The mural at Smith Playground, 24th and Snyder, shows football players and hoops players and baseball players and a track runner and a gymnast all in action. There are words spread around the mural. Practice. Soar. Help others. Be Strong. Fly.
The words apply to anybody’s life, but they should add a specific portrait to the mural. They need to add Rasual Butler.
The news came out Wednesday that one of Philadelphia’s great basketball players had died in a car crash with his wife early in the morning in Los Angeles. Butler was 38.
There was nobody playing ball at Smith on a sub-freezing afternoon but this court was where Butler used to show up before school to work out, long before he knew what the future held, before he starred at Roman Catholic High and scored 2,125 points at La Salle and played 13 seasons in the NBA, scoring 6,092 more points.
“He gave me my mindset,’’ Butler told me last summer when I called him about an early great mentor, Charles “Shoob” Monroe.
I wrote the story and sent Butler the link and he texted me back. The text was almost as long as the story, 390 words long, remembering how when Butler was 13 years old he had to walk past empty playgrounds and rec centers to get to the court where Monroe would have him work out at 6 a.m., before school, at Smith Playground. Walking past those other courts was a test. How much did he want it?
Then he’d go to school, Butler texted, and play ball all day after school.
“Not knowing the meaning of tired lol,’’ he texted, adding, “believing you should be the best on the floor every time you play.”
Butler told more, remembering some eighth-grade ranking, “finishing dead last,’’ and how upset he was — “I cried.”
How his best friend Donnie Carr and Monroe both told him he’d be one of the best soon enough, and how Butler listened because that’s what Carr was at the time, a star at Roman.
The lessons, Butler made clear in that text, went beyond basketball, about “being a good kid first, listen to your elders, go to school, take it seriously, be respectful to everyone.”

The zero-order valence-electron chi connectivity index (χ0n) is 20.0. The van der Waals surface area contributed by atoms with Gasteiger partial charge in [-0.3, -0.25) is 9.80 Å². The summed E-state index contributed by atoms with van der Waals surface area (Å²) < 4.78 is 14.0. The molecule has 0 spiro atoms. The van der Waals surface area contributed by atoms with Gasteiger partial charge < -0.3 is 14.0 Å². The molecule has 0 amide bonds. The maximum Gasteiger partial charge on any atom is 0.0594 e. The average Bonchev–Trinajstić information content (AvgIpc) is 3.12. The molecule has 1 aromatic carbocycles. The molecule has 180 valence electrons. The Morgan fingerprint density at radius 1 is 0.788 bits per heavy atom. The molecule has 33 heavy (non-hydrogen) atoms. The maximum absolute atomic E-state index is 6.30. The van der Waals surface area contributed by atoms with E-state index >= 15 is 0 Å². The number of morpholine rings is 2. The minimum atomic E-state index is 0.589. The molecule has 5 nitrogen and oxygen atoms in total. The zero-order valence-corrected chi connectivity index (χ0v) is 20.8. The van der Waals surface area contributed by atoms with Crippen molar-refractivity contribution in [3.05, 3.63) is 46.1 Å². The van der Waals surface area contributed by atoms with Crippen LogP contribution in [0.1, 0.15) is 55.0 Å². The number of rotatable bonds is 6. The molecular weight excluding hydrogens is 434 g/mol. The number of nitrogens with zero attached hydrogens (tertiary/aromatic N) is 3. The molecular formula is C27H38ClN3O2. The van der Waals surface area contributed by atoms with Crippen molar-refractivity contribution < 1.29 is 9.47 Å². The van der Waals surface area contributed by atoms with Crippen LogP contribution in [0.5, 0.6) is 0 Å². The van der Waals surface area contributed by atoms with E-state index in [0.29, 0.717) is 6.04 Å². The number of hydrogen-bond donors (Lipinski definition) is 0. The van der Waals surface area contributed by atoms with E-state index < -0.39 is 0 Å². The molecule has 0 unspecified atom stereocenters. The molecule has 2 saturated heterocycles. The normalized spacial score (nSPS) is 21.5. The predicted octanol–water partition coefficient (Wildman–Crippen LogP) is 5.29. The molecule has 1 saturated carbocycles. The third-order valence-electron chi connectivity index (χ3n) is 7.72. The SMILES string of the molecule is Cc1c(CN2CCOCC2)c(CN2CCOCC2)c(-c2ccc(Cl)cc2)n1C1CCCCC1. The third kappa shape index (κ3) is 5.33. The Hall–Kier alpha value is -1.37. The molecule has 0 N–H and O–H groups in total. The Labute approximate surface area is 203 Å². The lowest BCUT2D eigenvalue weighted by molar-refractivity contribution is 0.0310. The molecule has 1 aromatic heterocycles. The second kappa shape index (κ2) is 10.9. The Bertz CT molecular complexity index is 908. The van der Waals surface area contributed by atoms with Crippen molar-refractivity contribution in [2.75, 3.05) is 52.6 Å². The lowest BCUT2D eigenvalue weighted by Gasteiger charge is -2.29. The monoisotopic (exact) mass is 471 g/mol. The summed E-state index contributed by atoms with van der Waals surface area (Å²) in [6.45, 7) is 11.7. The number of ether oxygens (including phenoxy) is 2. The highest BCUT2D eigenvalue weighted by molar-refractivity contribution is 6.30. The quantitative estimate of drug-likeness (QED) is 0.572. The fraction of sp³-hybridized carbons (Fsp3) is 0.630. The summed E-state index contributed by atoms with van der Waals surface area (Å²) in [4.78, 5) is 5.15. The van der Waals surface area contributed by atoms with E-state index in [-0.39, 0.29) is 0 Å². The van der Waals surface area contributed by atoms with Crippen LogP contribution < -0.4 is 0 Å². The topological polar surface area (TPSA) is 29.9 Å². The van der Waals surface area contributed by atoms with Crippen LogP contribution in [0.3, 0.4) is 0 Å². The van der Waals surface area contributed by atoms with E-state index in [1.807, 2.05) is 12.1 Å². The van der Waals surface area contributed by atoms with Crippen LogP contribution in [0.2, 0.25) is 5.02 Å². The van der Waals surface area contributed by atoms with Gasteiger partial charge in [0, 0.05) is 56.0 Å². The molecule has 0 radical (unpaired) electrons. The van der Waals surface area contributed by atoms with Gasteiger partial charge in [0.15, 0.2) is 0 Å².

“If you do these things first while working as hard as you can on your game and on your education you can make it as far as you like in LIFE,’’ Butler said in the text, citing lessons from Monroe.
Maybe that also helps explain a little about those 13 seasons in the NBA. Sure, Butler had a jump shot that was so hard to defend, given that he was 6-foot-7. But when you’re the 53rd man taken in the NBA draft, as Butler was in 2002, there are no guarantees. The words explain why nine different teams picked Butler up during his career, how at age 36 Gregg Popovich saw the value in bringing Rasual Butler off the San Antonio Spurs bench for 46 games, how Butler scored more points at age 35 for the Washington Wizards than he had in his first three NBA seasons, how he played 809 games, starting 266.
It’s a cliché to say somebody never forgot his roots. Butler just remembered every step he took.
One other thing Butler mentioned over the phone last summer — he was hoping to make a comeback. He hadn’t quite gotten the game out of his system, Butler made clear. He was ready to get back in the gym and work. There were no more NBA games, it turned out, but the vision Rasual Butler picked up at 24th and Snyder lasted a lifetime.
Practice. Soar. Help others. Be Strong. Fly.